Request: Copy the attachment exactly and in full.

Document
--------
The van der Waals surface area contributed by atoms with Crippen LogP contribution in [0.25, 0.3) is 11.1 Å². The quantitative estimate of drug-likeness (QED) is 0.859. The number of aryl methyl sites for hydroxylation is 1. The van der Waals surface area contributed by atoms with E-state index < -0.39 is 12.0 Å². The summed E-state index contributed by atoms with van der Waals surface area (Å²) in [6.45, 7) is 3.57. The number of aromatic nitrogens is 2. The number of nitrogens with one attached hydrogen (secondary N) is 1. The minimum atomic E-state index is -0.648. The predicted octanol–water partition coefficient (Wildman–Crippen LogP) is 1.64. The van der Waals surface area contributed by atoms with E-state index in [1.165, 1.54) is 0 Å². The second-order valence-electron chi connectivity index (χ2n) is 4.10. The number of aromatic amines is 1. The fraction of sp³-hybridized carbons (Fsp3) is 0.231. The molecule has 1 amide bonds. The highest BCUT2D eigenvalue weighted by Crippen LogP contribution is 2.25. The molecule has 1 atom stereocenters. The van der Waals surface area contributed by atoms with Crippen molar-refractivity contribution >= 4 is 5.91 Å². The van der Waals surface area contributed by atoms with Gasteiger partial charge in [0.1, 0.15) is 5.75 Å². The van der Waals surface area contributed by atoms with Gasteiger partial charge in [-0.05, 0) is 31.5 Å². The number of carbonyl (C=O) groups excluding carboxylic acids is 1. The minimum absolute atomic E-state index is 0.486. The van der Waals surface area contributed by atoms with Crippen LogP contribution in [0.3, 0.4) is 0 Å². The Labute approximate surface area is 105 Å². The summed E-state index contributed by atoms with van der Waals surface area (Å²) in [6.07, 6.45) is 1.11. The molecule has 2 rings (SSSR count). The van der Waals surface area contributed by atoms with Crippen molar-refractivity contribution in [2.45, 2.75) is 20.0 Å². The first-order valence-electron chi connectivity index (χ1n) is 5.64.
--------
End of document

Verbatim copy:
The van der Waals surface area contributed by atoms with Crippen LogP contribution in [0.25, 0.3) is 11.1 Å². The quantitative estimate of drug-likeness (QED) is 0.859. The number of aryl methyl sites for hydroxylation is 1. The van der Waals surface area contributed by atoms with E-state index < -0.39 is 12.0 Å². The summed E-state index contributed by atoms with van der Waals surface area (Å²) in [6.45, 7) is 3.57. The number of aromatic nitrogens is 2. The number of nitrogens with one attached hydrogen (secondary N) is 1. The minimum atomic E-state index is -0.648. The predicted octanol–water partition coefficient (Wildman–Crippen LogP) is 1.64. The van der Waals surface area contributed by atoms with E-state index in [1.165, 1.54) is 0 Å². The second-order valence-electron chi connectivity index (χ2n) is 4.10. The number of aromatic amines is 1. The fraction of sp³-hybridized carbons (Fsp3) is 0.231. The molecule has 1 amide bonds. The highest BCUT2D eigenvalue weighted by Crippen LogP contribution is 2.25. The molecule has 1 atom stereocenters. The van der Waals surface area contributed by atoms with Crippen molar-refractivity contribution >= 4 is 5.91 Å². The van der Waals surface area contributed by atoms with Gasteiger partial charge in [0.1, 0.15) is 5.75 Å². The van der Waals surface area contributed by atoms with Gasteiger partial charge in [-0.05, 0) is 31.5 Å². The number of carbonyl (C=O) groups excluding carboxylic acids is 1. The minimum absolute atomic E-state index is 0.486. The van der Waals surface area contributed by atoms with Crippen LogP contribution in [0.3, 0.4) is 0 Å². The Labute approximate surface area is 105 Å². The summed E-state index contributed by atoms with van der Waals surface area (Å²) in [6.07, 6.45) is 1.11. The molecule has 2 rings (SSSR count). The van der Waals surface area contributed by atoms with Crippen molar-refractivity contribution in [2.45, 2.75) is 20.0 Å². The first-order valence-electron chi connectivity index (χ1n) is 5.64.